With there being so many different possibilities for fermented grape juice, a quick little revisit to chemistry 101 is inevitable and very helpful to fully grasp what is happening in and outside of the bottle. Sparkling wine has been around since 1662, according to Wine Stalker, but it was not until a French Benedictine Monk named Dom Perignon (sound familiar?) accidentally let a second fermentation take place inside one of his bottles of chardonnay, quickly introducing Champagne to the world. Dom Perignon, after this discovery once said, “come quick, I can taste the stars!”, and that’s the perfect bubbly description of the sparkling wines we know and love today.
There are 6 major ways to make sparkling wine which result in different styles of wine with different levels of carbonation:
It will be worthwhile to pay closer attention to the Tradition Method (Champagne) and the Tank Method (Prosecco). These 2 methods of fermented bubbly wine are the two most common methods today. Prosecco makes up more than 25% of the world’s sparkling wine production annually and Champagne coming in a close second.
Related: Food and Wine 101: Sparkling Wines
Dom Perignon experienced an unintentional second fermentation occurring inside of the bottle of his already fermented white wine when he drank his wine full of “stars.” To recreate this, the French came up with a process called “Tirage” where yeasts and sugars are added to a base wine like chardonnay, for instance. Here, yeasts enjoy a delicious feast of sweet sugar while producing alcohol and CO2 in the process. These CO2 bubbles are trapped inside, and the dead yeast particles subside to the bottom of the bottle. The wine sits comfortably on these dead yeast cells, or the “Lees”, for about 15 months for texture and flavor development.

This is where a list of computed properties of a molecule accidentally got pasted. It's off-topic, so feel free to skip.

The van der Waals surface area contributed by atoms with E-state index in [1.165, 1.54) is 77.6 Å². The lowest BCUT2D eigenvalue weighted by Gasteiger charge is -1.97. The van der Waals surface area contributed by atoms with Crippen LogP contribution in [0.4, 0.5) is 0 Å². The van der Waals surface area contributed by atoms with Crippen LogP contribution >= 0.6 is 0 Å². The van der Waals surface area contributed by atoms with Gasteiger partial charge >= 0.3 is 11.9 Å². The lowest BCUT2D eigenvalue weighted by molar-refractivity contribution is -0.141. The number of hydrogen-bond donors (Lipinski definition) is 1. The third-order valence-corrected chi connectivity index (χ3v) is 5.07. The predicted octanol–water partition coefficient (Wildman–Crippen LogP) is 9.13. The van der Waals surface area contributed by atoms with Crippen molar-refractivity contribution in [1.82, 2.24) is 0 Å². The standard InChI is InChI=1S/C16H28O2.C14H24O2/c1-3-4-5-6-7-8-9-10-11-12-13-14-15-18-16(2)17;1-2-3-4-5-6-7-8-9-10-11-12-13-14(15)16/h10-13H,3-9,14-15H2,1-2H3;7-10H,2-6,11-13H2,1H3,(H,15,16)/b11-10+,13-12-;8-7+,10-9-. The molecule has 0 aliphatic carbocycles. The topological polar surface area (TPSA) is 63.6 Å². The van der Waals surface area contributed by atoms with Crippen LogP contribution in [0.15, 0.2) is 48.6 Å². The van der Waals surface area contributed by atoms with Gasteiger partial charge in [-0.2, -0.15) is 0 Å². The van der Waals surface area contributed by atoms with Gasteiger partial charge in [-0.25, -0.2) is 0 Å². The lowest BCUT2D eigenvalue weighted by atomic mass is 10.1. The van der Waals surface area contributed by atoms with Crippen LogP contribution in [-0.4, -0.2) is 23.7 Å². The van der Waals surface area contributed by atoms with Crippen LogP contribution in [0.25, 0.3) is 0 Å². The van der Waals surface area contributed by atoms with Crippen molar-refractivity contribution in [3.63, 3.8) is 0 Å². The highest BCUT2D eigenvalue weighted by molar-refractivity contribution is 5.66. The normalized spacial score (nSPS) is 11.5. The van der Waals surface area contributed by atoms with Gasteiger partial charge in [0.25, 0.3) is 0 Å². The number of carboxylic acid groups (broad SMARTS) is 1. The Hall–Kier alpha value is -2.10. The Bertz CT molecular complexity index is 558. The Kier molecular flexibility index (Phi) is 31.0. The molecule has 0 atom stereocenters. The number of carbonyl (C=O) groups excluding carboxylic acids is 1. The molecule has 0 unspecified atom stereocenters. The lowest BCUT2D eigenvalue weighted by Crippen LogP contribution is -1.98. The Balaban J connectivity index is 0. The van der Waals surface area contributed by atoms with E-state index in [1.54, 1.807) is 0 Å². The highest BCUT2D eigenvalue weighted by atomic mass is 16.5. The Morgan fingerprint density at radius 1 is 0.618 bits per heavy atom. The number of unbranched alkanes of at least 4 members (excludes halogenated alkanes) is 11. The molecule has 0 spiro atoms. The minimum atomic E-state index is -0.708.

These bottles are turned upside down and turned, by hand, so the lees travel to the neck of the bottle; this is called “Riddling”.
To rid these lees the neck is frozen and popped off, bringing the lees with it; this is called “Disgorging”.
Lastly, a step called “Dosage” is where the Exposition liqueur (mixture of wine and sugar) is added to the bottle, and it can finally be corked, caged, and labeled!
Whenever you have Prosecco, you’re tasting the product of a mid-19th century invention that involves the same steps from above but inside of stainless-steel tanks. This method provides some of the crispiest and freshest bubbles a sparkling wine can offer with high yields, consistency, and affordability in mind. Yeasts and sugars are added to a big tank of Glera wine that’s then transferred to a second pressure-resistant tank to finish the fermentation process to make Prosecco. These bubbles are then filtered and “dosaged” altogether and BOOM, it’s ready for you to enjoy.
What’s better than great wine and artisanal pizza?
The New York Times described Ridge Monte Bello as “America’s greatest Cabernet Sauvignon.”
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